With Sean VanderVliet

My second print publication appeared on the same magazine as the first: my favorite UPPERCASE Magazine. On issue 33. This was a piece I did on Sean VanderVliet, a ceramic artist and potter right here in Denver. It was a blast doing the shoots with Sean. And his pieces… they are absolutely GORGEOUS! Here’s the excerpt I wrote for my piece, as an intro to the interview with Sean:

I’ve wanted to photograph a ceramic artist for some time before I found Sean VanderVliet. I checked out quite a few potters, and while many of them create beautiful pieces, I always got the feeling of putting their work on display, as opposed to using them for any practical purpose. The thing which made Sean stand out was that when I saw Sean’s pots and dishes, the first thing I thought was that I wanted to put food on these pots, bring them out on the dining table and share the food with friends and family.

It was a pleasure to be able to chat with Sean and watch him create one pot after another during our photo-shoot.

Check out more of Sean’s work.

And here’s the rest of the interview:

Maliha

What made you want to go into ceramics?

Sean

I started making pots in 2000 and I haven’t stopped since. I had an appreciation for handmade ceramics before I ever sat at a wheel. Growing up in rural New Hampshire, my family always had handmade work around the house that was used on a daily basis. I knew there was something special about this and my future in ceramics was never really a question of if, but rather, when? 

 

Maliha

Which part of the process do you like that goes into making a complete piece, and why?

Sean

Typically potters will simplify their making process into 3 parts; throwing, trimming, and glazing. I would argue that you could add sketching/brainstorming before throwing, and add presentation after glazing (I had a teacher a long time ago that said a vase isn’t done until there are flowers in it, and I’m a firm believer that this is true). All that said, my favorite part of the process is actually trimming – it’s satisfying for a number of reasons, but for me it’s the step in the process that can really polish off a piece, so I give it a lot of attention.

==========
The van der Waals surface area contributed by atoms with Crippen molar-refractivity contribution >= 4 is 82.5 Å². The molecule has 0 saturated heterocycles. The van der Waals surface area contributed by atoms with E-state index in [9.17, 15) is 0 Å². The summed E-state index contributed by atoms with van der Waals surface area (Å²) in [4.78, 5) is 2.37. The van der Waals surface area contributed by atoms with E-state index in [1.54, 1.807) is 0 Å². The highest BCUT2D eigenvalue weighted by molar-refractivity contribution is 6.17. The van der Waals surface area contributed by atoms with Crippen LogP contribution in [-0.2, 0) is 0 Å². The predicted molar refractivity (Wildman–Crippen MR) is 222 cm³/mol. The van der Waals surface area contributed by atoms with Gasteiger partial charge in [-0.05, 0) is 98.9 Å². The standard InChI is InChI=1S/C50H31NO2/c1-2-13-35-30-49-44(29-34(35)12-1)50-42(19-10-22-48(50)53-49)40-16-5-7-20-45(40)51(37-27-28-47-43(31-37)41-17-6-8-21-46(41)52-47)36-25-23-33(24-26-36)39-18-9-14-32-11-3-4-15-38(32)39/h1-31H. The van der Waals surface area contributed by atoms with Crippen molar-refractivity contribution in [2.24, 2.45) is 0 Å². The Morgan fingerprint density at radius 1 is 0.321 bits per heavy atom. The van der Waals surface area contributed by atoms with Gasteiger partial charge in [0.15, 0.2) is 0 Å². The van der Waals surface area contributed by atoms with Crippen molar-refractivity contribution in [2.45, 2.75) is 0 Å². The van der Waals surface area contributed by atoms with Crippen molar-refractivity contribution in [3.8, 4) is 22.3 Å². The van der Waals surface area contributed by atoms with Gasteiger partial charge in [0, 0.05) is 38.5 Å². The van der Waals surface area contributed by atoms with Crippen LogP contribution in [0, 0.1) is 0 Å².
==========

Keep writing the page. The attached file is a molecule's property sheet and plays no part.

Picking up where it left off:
Maliha

What drives you to continue to create?

Sean

There’s simply always something else. There’s always another shape, or glaze combination, or installation project that I have in the back of my head. I can honestly say that if I worked with clay from now until the day I died, I would never run out of new things I wanted to try. I can say that confidently because I’m actually worried I might have enough already to get me there. Like any artist that works regularly at their craft, I feel like I get better every time I touch clay. Recognizing and appreciating this growth makes it impossible to let up or stop creating.

 

Maliha

Is there someone in the same industry who you look up to? Why?

Sean

As far as ceramicists go, I’m very out of touch with the big names in the industry, and that’s partly intentional. I keep track of a handful of potters at a time whose work I feel connected to in some way. Recently, I went to Vancouver and stumbled across a potter named Haejin Lee. Her simple, colorful, and modern tableware really struck me and I’ve been thinking about her shapes and glazing techniques often. I also look up to Simon Pearce, a potter and glassblower from Vermont in the area close to where I grew up. His glassblowing and pottery are fantastic, but he’s also the model that I look to for building an honest, purposeful, and successful business centered around clay.

Maliha

What would be your ideal project/future vision/goal?

Sean

Pottery is under-appreciated in the United States. We’re becoming much more intrigued about where our food comes from and how it’s prepared, but very few ever consider what that same food is being served on or in. My goal is to bring a consciousness to that, and to encourage people to care about and appreciate the vessels they use. I want to work directly with chefs and restauranteurs to help curate how food is served in these places while simultaneously offer a line from which people can purchase things like plates, bowls, and vases for their home.

Comments: 2

    1. Hi Angela, thanks for your comment. Pottery is so cool! I am thinking of signing up for a class or something… just for fun!

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